In Germany, I got to enjoy some dirt cheap beer that you can walk in the streets freely with, fantastic hendel (roast chicken), fresh warm PRETZEL, Bavarian yogurt, falafel + doner and my then obsession: WIENER ART! Okay, so I am pretty childish. I was obsessed with the word “fahrt” and “wiener” which are on signs everywhere in Germany because “Fahrt” means journey, way, via, pathway, etc. And Wiener…I don’t know all I know is that it’s a type of Schnitzel. And it’s not a hot dog- but rather like a veal cutlet. So I tried to take shots of any signs I caught with those words so I could create a “bloggage.” A food I did not enjoy was beef phở bò at a Vietnamese resto. It was not as cheap as in the states (considering the currency) and it was salty, void and empty of ingredients. Jagged thin short slices of chewy beef and cilantro that was just thrown in with some spaghetti noodles. My pals got some sort of coconut milk based curry noodle dish that seemed worthy, but I felt duped and naive to have expected consistency in beef phở in Germany coming from Seattle where phở’ is pretty damn good. Something to note about eating in Europe is that you have to ask for tap water explicitly to avoid getting charged for bottle water. So here I asked for tap water and they brought out water practically in shot glasses. When we asked for more, like 2 seconds later, they said the policy was one per customer. Jerks. I totally am trying to overcome the whole American customer service/entitlement thing since that doesn’t exist anywhere else, but I find it truly rude when people get cheap and stingy providing basic human necessities like water and using the bathroom- especially if you are a paying guest! Arg! Anyway, another thing I noticed in Germany is that they love Italian food. I was boycotting Italian food as long as I could since I knew I was moving there and in Italy the restos mostly serve – you guessed it: Italian. So it was actually pretty hard to avoid Italian food in Germany, but I still managed to get some German/Italian fusion pizza at a sweet place in Berlin. Also worth noting, Germany is famous for it’s white wines- especially Riesling. And I was lucky to find a wine on tap shop that not only had several German whites but also of course Italian reds for like 3 euros a liter! This shop,called Vom Fass, also had several barrels of whiskey on tap straight from the ageing barrel as well as dozens of flavored liquors! Oh man, I wish they had something like this in Italy! (or the U.S. for that matter!)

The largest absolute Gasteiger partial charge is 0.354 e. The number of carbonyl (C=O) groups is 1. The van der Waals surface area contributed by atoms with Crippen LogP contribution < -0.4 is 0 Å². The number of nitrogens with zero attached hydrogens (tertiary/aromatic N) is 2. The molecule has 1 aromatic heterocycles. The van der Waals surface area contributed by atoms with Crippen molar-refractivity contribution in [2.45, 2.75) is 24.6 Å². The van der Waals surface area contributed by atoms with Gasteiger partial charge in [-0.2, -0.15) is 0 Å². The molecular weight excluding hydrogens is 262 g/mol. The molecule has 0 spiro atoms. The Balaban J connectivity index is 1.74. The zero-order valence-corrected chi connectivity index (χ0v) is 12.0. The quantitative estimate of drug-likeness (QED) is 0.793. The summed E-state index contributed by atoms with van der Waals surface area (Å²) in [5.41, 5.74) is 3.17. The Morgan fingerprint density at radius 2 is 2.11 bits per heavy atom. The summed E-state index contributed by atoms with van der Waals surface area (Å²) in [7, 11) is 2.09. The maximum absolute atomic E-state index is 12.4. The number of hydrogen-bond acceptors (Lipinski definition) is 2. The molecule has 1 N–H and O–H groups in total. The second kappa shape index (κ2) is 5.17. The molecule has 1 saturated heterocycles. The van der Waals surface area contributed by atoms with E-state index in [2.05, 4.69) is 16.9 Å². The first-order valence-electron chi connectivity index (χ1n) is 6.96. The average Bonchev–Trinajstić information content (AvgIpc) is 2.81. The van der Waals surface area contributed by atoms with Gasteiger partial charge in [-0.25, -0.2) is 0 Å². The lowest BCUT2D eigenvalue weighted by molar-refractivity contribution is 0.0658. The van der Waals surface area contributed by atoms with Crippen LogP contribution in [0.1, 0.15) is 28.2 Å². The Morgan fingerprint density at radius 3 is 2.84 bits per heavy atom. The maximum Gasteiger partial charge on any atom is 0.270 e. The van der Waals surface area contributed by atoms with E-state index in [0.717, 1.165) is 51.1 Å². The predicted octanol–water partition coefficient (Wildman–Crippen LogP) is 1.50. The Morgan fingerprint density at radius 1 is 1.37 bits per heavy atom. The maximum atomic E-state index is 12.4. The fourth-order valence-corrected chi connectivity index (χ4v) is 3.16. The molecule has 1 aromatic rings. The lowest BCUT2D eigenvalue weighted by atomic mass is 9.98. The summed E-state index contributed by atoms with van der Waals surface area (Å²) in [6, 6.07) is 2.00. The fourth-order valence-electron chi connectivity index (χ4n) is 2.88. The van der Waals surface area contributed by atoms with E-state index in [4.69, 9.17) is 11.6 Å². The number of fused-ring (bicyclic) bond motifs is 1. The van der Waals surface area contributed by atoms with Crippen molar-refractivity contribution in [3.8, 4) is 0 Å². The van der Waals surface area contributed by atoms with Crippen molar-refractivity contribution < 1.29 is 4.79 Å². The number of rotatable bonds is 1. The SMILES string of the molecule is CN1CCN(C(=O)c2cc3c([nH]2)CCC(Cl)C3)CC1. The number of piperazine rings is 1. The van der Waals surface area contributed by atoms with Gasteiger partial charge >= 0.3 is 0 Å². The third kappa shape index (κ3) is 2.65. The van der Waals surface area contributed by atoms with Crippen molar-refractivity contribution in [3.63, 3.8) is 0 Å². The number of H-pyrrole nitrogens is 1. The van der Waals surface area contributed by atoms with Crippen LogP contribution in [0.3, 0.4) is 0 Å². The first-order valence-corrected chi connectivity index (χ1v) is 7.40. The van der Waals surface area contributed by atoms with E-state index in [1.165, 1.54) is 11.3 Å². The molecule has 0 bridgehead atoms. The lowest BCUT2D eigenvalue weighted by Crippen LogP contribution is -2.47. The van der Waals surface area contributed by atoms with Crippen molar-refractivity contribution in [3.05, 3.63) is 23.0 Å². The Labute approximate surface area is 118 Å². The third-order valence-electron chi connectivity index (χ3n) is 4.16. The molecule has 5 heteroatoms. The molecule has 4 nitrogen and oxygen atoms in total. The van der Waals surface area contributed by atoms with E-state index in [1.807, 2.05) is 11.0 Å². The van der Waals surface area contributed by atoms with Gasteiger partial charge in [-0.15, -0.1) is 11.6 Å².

Enjoy the sights from Monaco and Berliner- baby!
Okay, enough with the wiener shots- here’s some food porn 🙂
schnitzel wiener art + frites and a Hefe!
Halben hendel (half roasted chicken) and fresh pretzel +more beer in one of Munich’s many beer gardens (cost? like 6 euros each!)
A night of Mexican food- actually more descent that I expected!
and more beer of course- Dunkel, danke!
Whiskey and wine on tap!
Pizza- German style with sausage, herbs and mushroom cream
Oh, food trucks you say, America? Well check this out! A fresh fish stand!
11 euro smorgasbord brunch BUFFET!! SCORE, Berlin!
In the last few months, I sort of dropped off from updating posts and such. I was definitely out and about tasting curiously around Seattle- but I also was preparing for the biggest move in my life. Long story short, I got up and moved to Italy. Or at least I will try to. I always dreamed of one day living in Italy for more than just a few months as I had done in the past and now I discovered an opportunity of a lifetime to help me get started on that desire. I have been taking food and wine pairing courses at South Seattle Community College (Northwest Wine Academy) and I applied to a summer program in Italy (that my school works with for “study abroad”) to do a course on Italian Wines which also includes a hands-on internship. So here I am, in Italy, about to study wine from the masters themselves and attempt to follow my dream to live here. It’s pretty lofty, but what’s the point of living if we don’t follow our desires?
I have been in Germany for the last week and finally arrived in Piedmont which is a sort of hub for all things ‘Slow Food’. And let me tell you, I feel like a kid in a candy store- but in addition to candy imagine 3 euro wine (Piedmont DOCG stars like Barbera, Dolcetto, Arneis, etc) by the liter, buttery burrata , delicious salumi by the kilo and for less than any deal you can try to groupon our way into.
Pictures and posts to come- stay tuned to Curious Abroad. Salute!